Africa is watching in amazement as America faces what many perceive to be an existential crisis. Never before has the world’s most powerful country been so divided. From continued social injustice and protests, to lockdowns and mass unemployment, to present-day controversies over vote-counting, the only thing that is seemingly certain in the United States is uncertainty.
There is also reason for great optimism: in view of how Americans joined together to respond to injustice and how they turned out to vote in record numbers despite the pandemic. These democratic and aspirational trends represent what we Africans see as the best of America. These are the things that we are striving to emulate.
When the dust of the presidential election inevitably settles, the world will be waiting for America to re-assume its stewardship role and perhaps have a serious rethink of its foreign policy priorities.
While establishing these priorities, it is critically important for President-elect Joe Biden to note that while the United States has not been paying much attention to us — we Africans have been paying serious attention to you.
It’s not too late to heed the call of the voices of a billion young Africans, representing one of the world’s largest sources of human capital, and create lasting partnerships to our mutual benefit.
Failure to do so, to continue the mistake of omitting Africa from US foreign policy priority, will force us to continue to side with nations like China, who have capitalized on our unbridled market opportunities, playing a role in our geo-commercial ascendance and helping make us your next global competitors.
Trump understood Africa’s importance
Early in his administration, President Donald Trump seemed to recognize this and made major changes to US policy toward Africa. While his signature ‘America First’ approach was inherently skeptical of foreign engagements, in 2018, the Trump administration created the US International Development Finance Corporation (IDFC), comprising $60 billion to support US companies in Africa and around the world. This represented a doubling of the budget of the former Overseas Private Investment Corporation (OPIC) development agency. However this pales in comparison with Chinese investments on the continent.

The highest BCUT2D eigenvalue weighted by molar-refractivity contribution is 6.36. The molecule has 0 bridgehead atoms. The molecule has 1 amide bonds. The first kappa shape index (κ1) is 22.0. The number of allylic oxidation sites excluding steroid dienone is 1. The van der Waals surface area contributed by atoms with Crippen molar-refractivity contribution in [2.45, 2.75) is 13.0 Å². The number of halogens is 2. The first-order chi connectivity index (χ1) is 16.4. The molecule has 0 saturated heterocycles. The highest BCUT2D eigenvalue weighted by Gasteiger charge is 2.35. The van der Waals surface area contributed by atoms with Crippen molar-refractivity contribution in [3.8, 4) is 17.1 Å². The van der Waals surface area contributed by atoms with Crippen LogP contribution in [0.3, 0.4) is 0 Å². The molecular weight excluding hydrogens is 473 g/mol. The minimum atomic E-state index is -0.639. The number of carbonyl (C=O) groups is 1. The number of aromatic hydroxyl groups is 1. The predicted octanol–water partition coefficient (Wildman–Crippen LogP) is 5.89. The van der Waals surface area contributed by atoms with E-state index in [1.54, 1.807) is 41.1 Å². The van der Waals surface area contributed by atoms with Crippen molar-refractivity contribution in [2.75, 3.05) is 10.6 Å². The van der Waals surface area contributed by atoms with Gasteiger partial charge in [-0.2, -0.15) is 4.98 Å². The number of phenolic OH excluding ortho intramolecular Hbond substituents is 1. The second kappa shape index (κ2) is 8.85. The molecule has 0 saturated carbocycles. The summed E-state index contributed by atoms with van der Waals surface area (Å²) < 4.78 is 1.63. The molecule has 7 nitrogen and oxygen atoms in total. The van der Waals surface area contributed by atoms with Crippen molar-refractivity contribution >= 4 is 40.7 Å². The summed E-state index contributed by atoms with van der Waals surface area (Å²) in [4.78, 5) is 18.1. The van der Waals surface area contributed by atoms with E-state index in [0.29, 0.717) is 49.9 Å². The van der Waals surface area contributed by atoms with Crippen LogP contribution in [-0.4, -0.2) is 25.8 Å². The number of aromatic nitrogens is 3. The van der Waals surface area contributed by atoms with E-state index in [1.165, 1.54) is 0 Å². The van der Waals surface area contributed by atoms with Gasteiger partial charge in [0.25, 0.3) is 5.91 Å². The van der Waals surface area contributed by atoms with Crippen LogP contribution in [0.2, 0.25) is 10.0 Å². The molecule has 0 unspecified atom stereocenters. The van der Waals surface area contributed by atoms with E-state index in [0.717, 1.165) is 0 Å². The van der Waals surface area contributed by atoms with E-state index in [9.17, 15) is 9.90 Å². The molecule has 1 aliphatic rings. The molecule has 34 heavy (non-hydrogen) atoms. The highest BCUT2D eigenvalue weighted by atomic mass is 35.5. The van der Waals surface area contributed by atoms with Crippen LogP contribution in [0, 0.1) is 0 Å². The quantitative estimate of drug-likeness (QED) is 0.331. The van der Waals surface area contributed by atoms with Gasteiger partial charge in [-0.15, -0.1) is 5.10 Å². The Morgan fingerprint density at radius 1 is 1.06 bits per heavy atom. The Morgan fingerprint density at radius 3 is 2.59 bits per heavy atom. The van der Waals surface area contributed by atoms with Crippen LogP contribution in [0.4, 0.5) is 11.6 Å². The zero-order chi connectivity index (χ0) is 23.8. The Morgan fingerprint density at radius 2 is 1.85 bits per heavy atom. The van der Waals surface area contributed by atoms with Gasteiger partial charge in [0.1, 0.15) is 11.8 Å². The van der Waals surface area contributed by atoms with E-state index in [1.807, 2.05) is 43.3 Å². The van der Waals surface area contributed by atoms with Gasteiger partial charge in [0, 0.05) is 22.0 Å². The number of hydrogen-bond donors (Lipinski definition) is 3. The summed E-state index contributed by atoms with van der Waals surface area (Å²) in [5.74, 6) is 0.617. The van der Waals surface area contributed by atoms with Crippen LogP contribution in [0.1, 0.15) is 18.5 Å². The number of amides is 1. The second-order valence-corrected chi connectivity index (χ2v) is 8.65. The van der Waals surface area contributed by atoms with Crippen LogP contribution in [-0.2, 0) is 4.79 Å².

Trump’s ‘Prosper Africa’ Initiative also showed promise when it was first announced to “promote international trade and commercial ties to the benefit of both the United States and Africa.” This would mark the first in decades of robust African-oriented investment programs undertaken within an American president’s first term of office.
However, it quickly became clear that the program’s true intentions were primarily fixated on counterbalancing the inroads of China and blocking the country from becoming a rival superpower. This lack of genuine interest by the US to play a meaningful role in the development of the continent as an industrial player and a true partner needs to be addressed.
This aside, programs like Prosper Africa should be encouraged, so long as they do not impose straitjackets on the policies and agendas of countries taking part. Africa welcomes engagement with both the US government as well as the American private sector to collaborate openly in effective investment opportunities and engage with us in constructive, two-way dialogue. But please be warned — Africans will not accept the demand for an all-or-nothing choice.
Under current circumstances, America leaves us little alternative but to continue to look to China for partnership opportunities to the benefit of what is today our continent’s rapid development.
Why Africa matters
Africa, one of the final frontiers of the fourth industrial revolution and today one of the fastest urbanizing regions of the world, presents tremendous opportunities for international investment. The top three countries for real GDP growth in 2019 were all African countries. Rwanda, which grew at 10.1 percent, has been described as the “Singapore of Africa.” Also in the top twenty for GDP growth, and ahead of China, include the African countries of Ethiopia, Djibouti, Ivory Coast, Benin, Tanzania, and Ghana.